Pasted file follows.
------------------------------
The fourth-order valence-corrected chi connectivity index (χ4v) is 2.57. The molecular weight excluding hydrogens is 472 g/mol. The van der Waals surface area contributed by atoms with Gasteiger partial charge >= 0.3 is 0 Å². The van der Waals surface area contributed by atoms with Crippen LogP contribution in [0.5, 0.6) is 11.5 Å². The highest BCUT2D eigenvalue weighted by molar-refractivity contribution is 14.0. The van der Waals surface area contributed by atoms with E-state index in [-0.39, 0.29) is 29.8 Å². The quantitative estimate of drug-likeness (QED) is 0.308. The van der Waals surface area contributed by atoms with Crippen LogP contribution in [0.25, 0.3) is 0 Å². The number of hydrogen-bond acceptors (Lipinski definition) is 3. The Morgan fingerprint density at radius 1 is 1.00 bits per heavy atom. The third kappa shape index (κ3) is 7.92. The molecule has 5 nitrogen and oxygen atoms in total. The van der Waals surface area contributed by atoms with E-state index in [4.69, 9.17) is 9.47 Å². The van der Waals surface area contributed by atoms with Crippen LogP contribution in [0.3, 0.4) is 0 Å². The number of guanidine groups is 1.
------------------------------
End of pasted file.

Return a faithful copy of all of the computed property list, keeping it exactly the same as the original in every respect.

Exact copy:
The fourth-order valence-corrected chi connectivity index (χ4v) is 2.57. The molecular weight excluding hydrogens is 472 g/mol. The van der Waals surface area contributed by atoms with Gasteiger partial charge >= 0.3 is 0 Å². The van der Waals surface area contributed by atoms with Crippen LogP contribution in [0.5, 0.6) is 11.5 Å². The highest BCUT2D eigenvalue weighted by molar-refractivity contribution is 14.0. The van der Waals surface area contributed by atoms with E-state index in [-0.39, 0.29) is 29.8 Å². The quantitative estimate of drug-likeness (QED) is 0.308. The van der Waals surface area contributed by atoms with Crippen LogP contribution in [0.25, 0.3) is 0 Å². The number of hydrogen-bond acceptors (Lipinski definition) is 3. The Morgan fingerprint density at radius 1 is 1.00 bits per heavy atom. The third kappa shape index (κ3) is 7.92. The molecule has 5 nitrogen and oxygen atoms in total. The van der Waals surface area contributed by atoms with E-state index in [4.69, 9.17) is 9.47 Å². The van der Waals surface area contributed by atoms with Crippen LogP contribution in [0.3, 0.4) is 0 Å². The number of guanidine groups is 1.